Americold Worker Files Charges Against Employer: Derek Barichello of saukvalley.com reports that Karen Dixon, an employee of Americold Logistics in Rochelle, Illinois, has filed a complaint with the National Labor Relations Board alleging that the company committed several unfair labor practices after workers voted to be represented by the Retail, Wholesale and Department Store union (RWDS). Interestingly, Dixon's complaint alleges that, after the election, she attempted to garner signatures for a petition against union representation, but was threatened with discharge by management if she continued to do so. In pertinent part, the complaint alleges as follows:
Americold management discriminately enforced its policy to bar Cox and other independent-minded employees from collecting petition signatures while off duty, even threatening to fire Cox from her job if she continued – while non-employee union organizers are given wide-ranging access to company facilities to counteract Cox’s efforts.
Dixon does not want to pay union dues, which she would be forced to do once the RWDS and the company sign a collective bargaining agreement since Illinois is not a Right to Work state. This has been the third attempt by Americold employees to organize.
Former Board Chairman Blasts Recess Appointments: Former NLRB Chairman Peter Schaumber, in an opinion piece posted in the National Review Online, argues that the D.C. Circuit should invalidate President Obama's intra-session recess appointments of Board Members Sharon Block and Richard Griffin. Schaumber opines that, according to the Constitution and the intent of the framers, President Obama's power to make recess appointments is only valid if the appointments occur during an inter-session recess, not one of the many intra-session recesses that occur each year in the Senate.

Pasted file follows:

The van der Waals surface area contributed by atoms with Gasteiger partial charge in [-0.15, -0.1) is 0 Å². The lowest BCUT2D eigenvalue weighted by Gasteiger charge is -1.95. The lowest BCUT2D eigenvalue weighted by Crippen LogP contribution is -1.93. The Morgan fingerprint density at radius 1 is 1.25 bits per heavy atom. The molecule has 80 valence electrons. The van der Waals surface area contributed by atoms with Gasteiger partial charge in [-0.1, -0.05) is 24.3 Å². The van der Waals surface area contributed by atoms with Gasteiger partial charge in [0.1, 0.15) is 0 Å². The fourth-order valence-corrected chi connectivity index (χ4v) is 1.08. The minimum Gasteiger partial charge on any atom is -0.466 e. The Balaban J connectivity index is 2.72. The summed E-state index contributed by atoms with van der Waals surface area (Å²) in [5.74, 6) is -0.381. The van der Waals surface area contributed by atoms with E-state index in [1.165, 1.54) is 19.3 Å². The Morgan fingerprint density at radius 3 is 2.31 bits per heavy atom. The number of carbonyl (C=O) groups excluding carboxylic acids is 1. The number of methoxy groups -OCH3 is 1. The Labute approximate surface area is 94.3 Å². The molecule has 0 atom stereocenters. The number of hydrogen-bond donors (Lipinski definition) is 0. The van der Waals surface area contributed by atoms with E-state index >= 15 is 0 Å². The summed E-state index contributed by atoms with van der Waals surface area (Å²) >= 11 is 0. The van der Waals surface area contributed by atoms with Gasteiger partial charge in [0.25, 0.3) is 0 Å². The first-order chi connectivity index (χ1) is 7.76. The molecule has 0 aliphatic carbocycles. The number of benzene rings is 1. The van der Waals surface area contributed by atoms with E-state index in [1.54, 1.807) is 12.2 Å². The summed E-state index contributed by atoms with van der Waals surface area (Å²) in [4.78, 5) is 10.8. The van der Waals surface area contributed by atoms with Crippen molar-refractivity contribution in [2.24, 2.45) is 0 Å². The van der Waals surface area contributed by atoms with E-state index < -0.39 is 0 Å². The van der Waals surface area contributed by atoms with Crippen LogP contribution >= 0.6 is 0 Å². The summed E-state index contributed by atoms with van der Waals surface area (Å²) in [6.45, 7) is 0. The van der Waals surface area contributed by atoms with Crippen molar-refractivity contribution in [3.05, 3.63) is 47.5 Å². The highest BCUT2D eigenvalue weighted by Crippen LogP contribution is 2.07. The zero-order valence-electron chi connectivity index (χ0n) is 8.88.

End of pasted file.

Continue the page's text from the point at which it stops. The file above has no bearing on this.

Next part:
This reading of the Recess Clause is supported not only by its text but by the historical context. At the time of the Framers, the Senate was in recess for six to nine months between sessions; once in recess, transportation made it difficult for them to return to vote on an appointment.
Schaumber, however, realizes that the answer may ultimately be a political question that the courts will avoid. Even though the Constitutionality of the appointments is certainly suspect, the Senate in recent years has largely acquiesced to the validity of intra-session recess appointments. We here at LRToday have been following this story for quite some time. We will certainly keep you posted as to any developments.
Board Investigating Possible ULPs at UNFI: The Auburn Reporter writes that the National Labor Relations Board has begun investigating allegations of unfair labor practices committed by United Natural Foods Inc. in connection with an unfair labor practice strike organized by drivers and warehouse workers at UNFI's Auburn warehouse. The strike occurred on December 10, 2012 and lasted three days. Following the strike, the union claims it gave the company an unconditional offer to return to work. The company allegedly accepted this offer, then rescinded it, eventually replacing 72 union workers with permanent replacement workers. The union returned to the picket line on December 13, 2012.